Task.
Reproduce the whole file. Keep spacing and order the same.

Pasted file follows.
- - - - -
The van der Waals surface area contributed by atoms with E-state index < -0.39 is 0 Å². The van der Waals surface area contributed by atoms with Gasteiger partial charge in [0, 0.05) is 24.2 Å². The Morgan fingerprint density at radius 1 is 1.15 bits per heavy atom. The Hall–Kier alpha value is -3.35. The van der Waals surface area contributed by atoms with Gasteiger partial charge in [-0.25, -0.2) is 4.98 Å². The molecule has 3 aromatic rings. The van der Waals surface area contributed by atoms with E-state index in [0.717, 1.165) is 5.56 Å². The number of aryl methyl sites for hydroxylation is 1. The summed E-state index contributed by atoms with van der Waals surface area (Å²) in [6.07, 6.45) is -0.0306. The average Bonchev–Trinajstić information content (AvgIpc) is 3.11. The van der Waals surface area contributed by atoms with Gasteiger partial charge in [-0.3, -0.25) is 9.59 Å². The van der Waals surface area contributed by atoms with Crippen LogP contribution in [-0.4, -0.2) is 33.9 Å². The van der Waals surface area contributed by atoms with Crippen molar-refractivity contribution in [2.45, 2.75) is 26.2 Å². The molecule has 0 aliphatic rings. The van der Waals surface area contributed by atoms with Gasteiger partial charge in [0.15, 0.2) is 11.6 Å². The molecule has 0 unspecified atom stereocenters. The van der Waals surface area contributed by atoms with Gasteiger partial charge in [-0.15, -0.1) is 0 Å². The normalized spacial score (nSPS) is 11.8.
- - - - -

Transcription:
The van der Waals surface area contributed by atoms with E-state index < -0.39 is 0 Å². The van der Waals surface area contributed by atoms with Gasteiger partial charge in [0, 0.05) is 24.2 Å². The Morgan fingerprint density at radius 1 is 1.15 bits per heavy atom. The Hall–Kier alpha value is -3.35. The van der Waals surface area contributed by atoms with Gasteiger partial charge in [-0.25, -0.2) is 4.98 Å². The molecule has 3 aromatic rings. The van der Waals surface area contributed by atoms with E-state index in [0.717, 1.165) is 5.56 Å². The number of aryl methyl sites for hydroxylation is 1. The summed E-state index contributed by atoms with van der Waals surface area (Å²) in [6.07, 6.45) is -0.0306. The average Bonchev–Trinajstić information content (AvgIpc) is 3.11. The van der Waals surface area contributed by atoms with Gasteiger partial charge in [-0.3, -0.25) is 9.59 Å². The van der Waals surface area contributed by atoms with Crippen LogP contribution in [-0.4, -0.2) is 33.9 Å². The van der Waals surface area contributed by atoms with Crippen molar-refractivity contribution in [2.45, 2.75) is 26.2 Å². The molecule has 0 aliphatic rings. The van der Waals surface area contributed by atoms with Gasteiger partial charge in [0.15, 0.2) is 11.6 Å². The molecule has 0 unspecified atom stereocenters. The van der Waals surface area contributed by atoms with Gasteiger partial charge in [-0.15, -0.1) is 0 Å². The normalized spacial score (nSPS) is 11.8.